First Amendment scholar Geoffrey R Stone wrote for Index back in 2008 that the American public’s right to know had been one of the greatest casualties of the Bush Administration. A previous colleague of Barack Obama at the University of Chicago Law School, Stone had high hopes that the new president would reverse many of his predecessor’s damaging policies. That has not exactly been the case. This week, Stone sat down with Index to assess Obama’s record on transparency, which, he concludes, may be the single most important — and fragile — civil liberties issue in the age of the War on Terror.
Index: When you wrote for Index at the end of the Bush Administration, the state of the public right’s to know had largely been damaged by government secrecy. At the time, what were you hoping would happen under the Obama Administration?
Stone: I was hopeful that when President Obama took office he would have a much more open sense of the importance of the actions of government being made transparent to the American people. Certainly, that was a theme in his campaign. So I think it was reasonable to expect major change in some of the Bush-era policies.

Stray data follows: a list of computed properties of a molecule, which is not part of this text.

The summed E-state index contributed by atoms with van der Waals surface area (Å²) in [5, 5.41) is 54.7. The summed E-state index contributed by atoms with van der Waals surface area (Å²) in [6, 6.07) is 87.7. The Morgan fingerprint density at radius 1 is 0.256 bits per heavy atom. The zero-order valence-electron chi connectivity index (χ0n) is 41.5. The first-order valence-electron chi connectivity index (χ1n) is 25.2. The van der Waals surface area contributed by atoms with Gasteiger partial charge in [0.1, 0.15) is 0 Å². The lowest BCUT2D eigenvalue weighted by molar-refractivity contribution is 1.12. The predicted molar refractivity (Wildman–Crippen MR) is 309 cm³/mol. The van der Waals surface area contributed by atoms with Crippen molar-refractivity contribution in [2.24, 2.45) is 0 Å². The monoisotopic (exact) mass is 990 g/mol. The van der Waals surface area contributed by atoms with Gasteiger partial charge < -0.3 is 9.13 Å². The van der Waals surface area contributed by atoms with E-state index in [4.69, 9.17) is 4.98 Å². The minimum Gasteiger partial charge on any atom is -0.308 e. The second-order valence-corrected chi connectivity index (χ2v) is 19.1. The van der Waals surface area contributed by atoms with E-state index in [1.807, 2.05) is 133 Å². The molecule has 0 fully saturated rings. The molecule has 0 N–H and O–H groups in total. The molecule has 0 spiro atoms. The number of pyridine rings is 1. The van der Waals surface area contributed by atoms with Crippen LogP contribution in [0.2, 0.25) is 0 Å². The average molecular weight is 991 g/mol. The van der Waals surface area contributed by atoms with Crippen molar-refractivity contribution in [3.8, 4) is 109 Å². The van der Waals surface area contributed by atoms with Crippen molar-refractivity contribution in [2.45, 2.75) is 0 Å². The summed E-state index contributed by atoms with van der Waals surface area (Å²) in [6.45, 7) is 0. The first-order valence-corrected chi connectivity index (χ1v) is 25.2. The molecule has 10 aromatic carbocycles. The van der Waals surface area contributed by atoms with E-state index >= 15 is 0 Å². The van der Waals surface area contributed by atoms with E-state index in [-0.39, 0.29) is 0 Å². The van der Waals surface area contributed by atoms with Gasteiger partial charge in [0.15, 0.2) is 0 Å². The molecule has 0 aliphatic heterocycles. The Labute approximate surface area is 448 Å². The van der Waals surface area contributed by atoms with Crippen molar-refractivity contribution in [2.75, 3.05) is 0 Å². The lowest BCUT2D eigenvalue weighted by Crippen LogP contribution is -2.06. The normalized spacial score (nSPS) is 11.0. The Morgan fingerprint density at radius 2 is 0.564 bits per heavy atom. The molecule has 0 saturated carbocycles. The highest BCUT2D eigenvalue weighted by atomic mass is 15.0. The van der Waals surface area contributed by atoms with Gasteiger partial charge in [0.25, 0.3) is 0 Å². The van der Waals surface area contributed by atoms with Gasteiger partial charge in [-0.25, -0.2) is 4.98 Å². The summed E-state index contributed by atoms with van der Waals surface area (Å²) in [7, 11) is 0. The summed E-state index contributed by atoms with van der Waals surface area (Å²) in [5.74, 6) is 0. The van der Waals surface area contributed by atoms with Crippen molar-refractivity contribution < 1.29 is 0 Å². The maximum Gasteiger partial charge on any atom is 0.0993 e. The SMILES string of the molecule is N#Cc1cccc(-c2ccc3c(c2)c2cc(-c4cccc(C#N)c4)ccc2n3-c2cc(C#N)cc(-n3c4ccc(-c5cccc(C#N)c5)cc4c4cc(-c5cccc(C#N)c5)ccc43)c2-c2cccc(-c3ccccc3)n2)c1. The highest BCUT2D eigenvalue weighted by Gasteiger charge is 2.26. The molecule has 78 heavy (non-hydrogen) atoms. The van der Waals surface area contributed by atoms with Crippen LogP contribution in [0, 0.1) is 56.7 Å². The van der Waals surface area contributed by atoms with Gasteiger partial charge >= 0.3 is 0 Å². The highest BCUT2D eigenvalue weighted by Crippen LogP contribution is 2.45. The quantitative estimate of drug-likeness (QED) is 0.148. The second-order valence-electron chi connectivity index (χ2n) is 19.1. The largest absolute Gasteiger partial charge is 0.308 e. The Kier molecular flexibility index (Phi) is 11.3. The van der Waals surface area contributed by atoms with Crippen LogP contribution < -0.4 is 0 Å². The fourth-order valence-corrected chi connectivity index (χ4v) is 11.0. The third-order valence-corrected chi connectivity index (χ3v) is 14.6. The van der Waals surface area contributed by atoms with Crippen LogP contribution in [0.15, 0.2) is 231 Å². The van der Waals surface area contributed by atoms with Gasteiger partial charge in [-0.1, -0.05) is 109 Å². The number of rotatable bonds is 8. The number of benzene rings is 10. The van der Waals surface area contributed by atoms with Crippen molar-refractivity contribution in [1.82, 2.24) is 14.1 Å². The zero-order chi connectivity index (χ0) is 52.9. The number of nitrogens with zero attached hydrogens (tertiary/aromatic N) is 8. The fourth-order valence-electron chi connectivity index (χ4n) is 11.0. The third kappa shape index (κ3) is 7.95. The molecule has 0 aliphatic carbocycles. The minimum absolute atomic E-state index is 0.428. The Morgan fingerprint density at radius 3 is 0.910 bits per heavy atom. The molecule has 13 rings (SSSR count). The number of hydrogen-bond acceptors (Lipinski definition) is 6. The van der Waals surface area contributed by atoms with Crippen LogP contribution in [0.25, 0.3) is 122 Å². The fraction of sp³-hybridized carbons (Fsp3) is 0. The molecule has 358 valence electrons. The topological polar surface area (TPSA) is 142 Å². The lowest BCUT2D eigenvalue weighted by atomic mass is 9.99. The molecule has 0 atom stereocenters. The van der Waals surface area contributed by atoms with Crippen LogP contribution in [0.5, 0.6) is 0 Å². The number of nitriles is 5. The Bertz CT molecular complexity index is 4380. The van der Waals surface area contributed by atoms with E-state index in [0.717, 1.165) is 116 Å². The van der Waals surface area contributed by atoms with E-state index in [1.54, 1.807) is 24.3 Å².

Stone: Right. Most notably, the President has changed the standard for the classification of information. Under President George W Bush, the prior standard was expanded to allow greater classification, so that any material that, if disclosed might have harm to the national security, was to be classified. Under the Clinton Administration, and now under the Obama Administration, the standard was changed to say that classification was permissible only if the potential harm to the national security outweighs the value of the disclosure of the information to the public, which is a more appropriate way to strike the balance between the need of the public to know, and the need of the government to keep things confidential. So, in some respects, the Obama Administration has made significant progress. But in lots of other areas, I think it’s been disappointing.
Read more at Index on Censorship